When visualizing historical squashes of the Eastern Woodlands it may be wise to consult some old descriptions. Many colors, from flesh to yellow to green to orange have been noted to describe the squash cultivated by Woodland Native farmers. One such observer mentions squash that were "round, craneneck, small, flat, and large oblong.” Thick-walled and thin-walled squash varieties are both thought to have been cultivated in the New England area (probably many varieties were taken immature, thus summer squash was consumed). Thomas Jefferson claims a "long, crooked, and warted type" as coming from New Jersey, possibly insinuating a Delaware/Lenape origin. Indeed, the yellow crookneck squash, a type of C. pepo, is thought to be originally from the East. Keep in mind that many of our modern varieties of squash may take their genetics from original native eastern squash, but much has changed genetically for many. For example, orange and white acorn squash are modern variations, and zucchini, although a C. pepo, was more or less developed in Italy.
Squash’s antiquity as a domesticated crop in the Northeast has been questioned much historically among scholars, as, according to Patty Jo Watson, wild varieties native to North America (C. foetidissima and C. texana) and those introduced from Mexico (C. pepo) may be hard to distinguish when recovered from archaeological sites. However with today’s technology and data, domestication of squash (C. pepo) in the Woodlands is accepted to be most likely up to 5000BP (starting with gourd types, with it's use predating it's domestication date).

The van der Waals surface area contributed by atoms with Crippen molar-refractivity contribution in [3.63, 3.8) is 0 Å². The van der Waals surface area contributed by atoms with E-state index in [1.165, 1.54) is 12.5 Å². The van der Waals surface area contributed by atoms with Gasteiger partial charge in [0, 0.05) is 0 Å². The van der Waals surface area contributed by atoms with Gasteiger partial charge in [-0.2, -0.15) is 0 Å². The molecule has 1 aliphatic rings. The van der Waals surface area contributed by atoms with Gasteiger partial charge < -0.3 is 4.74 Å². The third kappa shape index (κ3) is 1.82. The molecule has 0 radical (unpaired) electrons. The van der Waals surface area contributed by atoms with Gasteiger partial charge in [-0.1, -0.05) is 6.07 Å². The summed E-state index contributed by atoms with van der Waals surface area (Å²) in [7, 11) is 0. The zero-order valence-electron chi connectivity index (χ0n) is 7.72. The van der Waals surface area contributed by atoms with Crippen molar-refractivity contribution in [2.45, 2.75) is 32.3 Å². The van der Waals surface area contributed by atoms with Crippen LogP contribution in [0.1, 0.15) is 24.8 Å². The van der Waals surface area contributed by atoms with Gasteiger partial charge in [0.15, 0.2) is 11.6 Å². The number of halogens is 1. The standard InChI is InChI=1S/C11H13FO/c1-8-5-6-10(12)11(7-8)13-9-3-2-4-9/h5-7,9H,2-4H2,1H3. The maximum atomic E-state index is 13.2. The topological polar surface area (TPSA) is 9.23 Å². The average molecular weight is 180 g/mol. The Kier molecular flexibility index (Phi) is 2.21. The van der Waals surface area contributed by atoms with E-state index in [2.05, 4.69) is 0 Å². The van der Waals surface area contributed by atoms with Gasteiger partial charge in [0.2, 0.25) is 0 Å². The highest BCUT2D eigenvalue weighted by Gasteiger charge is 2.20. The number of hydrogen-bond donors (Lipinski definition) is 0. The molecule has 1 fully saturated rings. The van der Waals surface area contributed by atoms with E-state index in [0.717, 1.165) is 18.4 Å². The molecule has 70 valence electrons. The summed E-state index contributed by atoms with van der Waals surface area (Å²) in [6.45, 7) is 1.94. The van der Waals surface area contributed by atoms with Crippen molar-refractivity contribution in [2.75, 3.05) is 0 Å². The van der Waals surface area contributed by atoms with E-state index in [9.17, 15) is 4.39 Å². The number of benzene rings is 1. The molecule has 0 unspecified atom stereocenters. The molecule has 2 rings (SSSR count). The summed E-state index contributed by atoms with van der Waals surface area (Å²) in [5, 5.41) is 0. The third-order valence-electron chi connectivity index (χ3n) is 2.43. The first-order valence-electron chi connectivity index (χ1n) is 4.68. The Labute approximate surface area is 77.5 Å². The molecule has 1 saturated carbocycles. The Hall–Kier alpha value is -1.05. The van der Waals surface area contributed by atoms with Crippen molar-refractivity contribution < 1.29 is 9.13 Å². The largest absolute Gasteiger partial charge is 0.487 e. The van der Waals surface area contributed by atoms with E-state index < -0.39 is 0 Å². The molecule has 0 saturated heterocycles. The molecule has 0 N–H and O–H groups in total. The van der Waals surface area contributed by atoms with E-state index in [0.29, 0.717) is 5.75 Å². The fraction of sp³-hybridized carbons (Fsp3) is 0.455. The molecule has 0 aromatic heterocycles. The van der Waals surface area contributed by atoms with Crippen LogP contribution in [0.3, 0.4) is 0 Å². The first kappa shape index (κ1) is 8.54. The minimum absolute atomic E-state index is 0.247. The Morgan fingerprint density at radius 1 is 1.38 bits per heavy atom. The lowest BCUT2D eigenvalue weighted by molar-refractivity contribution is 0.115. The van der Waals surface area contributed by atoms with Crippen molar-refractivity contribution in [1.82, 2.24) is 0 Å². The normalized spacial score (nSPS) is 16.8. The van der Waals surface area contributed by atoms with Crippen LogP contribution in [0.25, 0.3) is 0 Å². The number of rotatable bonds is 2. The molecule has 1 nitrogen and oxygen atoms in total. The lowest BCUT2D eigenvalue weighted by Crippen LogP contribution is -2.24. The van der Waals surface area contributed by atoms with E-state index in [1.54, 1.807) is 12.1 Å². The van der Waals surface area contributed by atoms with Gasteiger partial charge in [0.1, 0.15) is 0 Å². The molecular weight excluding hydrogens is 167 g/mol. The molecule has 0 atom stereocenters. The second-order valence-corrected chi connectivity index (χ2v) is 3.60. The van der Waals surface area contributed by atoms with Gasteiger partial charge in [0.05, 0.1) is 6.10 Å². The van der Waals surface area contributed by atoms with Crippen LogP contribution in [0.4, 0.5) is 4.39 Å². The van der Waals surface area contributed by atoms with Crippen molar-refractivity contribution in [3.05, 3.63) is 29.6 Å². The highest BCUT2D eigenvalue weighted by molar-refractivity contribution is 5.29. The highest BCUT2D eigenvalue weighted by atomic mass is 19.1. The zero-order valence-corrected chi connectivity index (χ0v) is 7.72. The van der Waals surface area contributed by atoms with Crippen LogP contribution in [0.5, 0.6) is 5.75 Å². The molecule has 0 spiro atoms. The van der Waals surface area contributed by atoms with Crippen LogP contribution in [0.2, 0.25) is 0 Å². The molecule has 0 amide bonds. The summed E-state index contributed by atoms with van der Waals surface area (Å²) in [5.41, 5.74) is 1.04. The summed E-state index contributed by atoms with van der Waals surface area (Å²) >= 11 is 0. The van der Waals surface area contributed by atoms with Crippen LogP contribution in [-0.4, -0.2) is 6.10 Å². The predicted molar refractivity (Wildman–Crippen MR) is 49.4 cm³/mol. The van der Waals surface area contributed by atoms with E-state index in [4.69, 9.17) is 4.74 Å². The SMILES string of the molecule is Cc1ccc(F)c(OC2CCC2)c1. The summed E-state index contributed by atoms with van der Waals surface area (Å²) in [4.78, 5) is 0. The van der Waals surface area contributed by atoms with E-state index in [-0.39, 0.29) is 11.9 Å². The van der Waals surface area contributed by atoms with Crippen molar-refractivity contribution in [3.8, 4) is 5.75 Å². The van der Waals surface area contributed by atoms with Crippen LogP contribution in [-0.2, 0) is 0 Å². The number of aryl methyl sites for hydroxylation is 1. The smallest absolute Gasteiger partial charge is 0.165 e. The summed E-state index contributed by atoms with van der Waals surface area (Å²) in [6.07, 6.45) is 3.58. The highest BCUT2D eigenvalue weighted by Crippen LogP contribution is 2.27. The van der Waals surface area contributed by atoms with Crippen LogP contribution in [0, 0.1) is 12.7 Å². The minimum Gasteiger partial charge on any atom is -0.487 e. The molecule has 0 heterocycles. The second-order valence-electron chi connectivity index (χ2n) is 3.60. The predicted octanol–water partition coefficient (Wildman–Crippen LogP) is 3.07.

Undoubtedly, the varieties cultivated by the Northeastern Native People increased as squash from places like South America were introduced to eastern North America by way of European trade. However, even though some were introductions post-contact, the quick integration of these varieties attests to the antiquity of squash cultivation and consumption among the northeastern Native Peoples. And likewise another “ground fruit” found a home among Eastern Natives peoples in the same way. The watermelon of Old World origin was quickly adopted by horticultural Eastern communities, probably partly due to its familiar squash-like cultivation. As early as 1673-74, French explorer Jacques Marquette notes that the Illinois Indian People grew “melons” of which the red-seeded variety were excellent. Leonard W. Blake and Hugh C. Cutler point out that such reddish-brown seeds are only produced by some watermelons, and that a Kickapoo site in Illinois (occupied from 1760-1820) may have given evidence of more than one variety of watermelon grown. Although the watermelon is not from the Americas, it has been uniquely claimed by many Native folks as traditional Native fare.
Drying squash rings in village (2017 WIEP)
Dried squash with corn and beans, before cooking (2017 WIEP).
Dried squash with corn and beans cooking in a clay Fort Ancient style pot (WIEP 2017).
-“A Woodland Feast” by Carolyn Raine
-“Acorns and Bitter Roots” by Timothy C. Messner
-Chicago Field Museum
-"History, Manners, and Customs of the Indian Nations Who Once Inhabited Pennsylvania and the Neighbouring States" by John Heckewelder
-"Indian New England Before the Mayflower" by Howard S. Russell
-"Occasional Papers in Anthropology" No. 3. Paper: Prehistoric Gardening and Agriculture in the Midwest and Midsouth by Patty Jo Watson
-"Parker on the Iroquois" by Arthur C. Parker
-“Plants from the Past” Plant Remains from the Rhoads Site, Illinois by Leonard W. Blake and Hugh C. Cutler
-“Uses of Plants by the Chippewa Indians” by Frances Densmore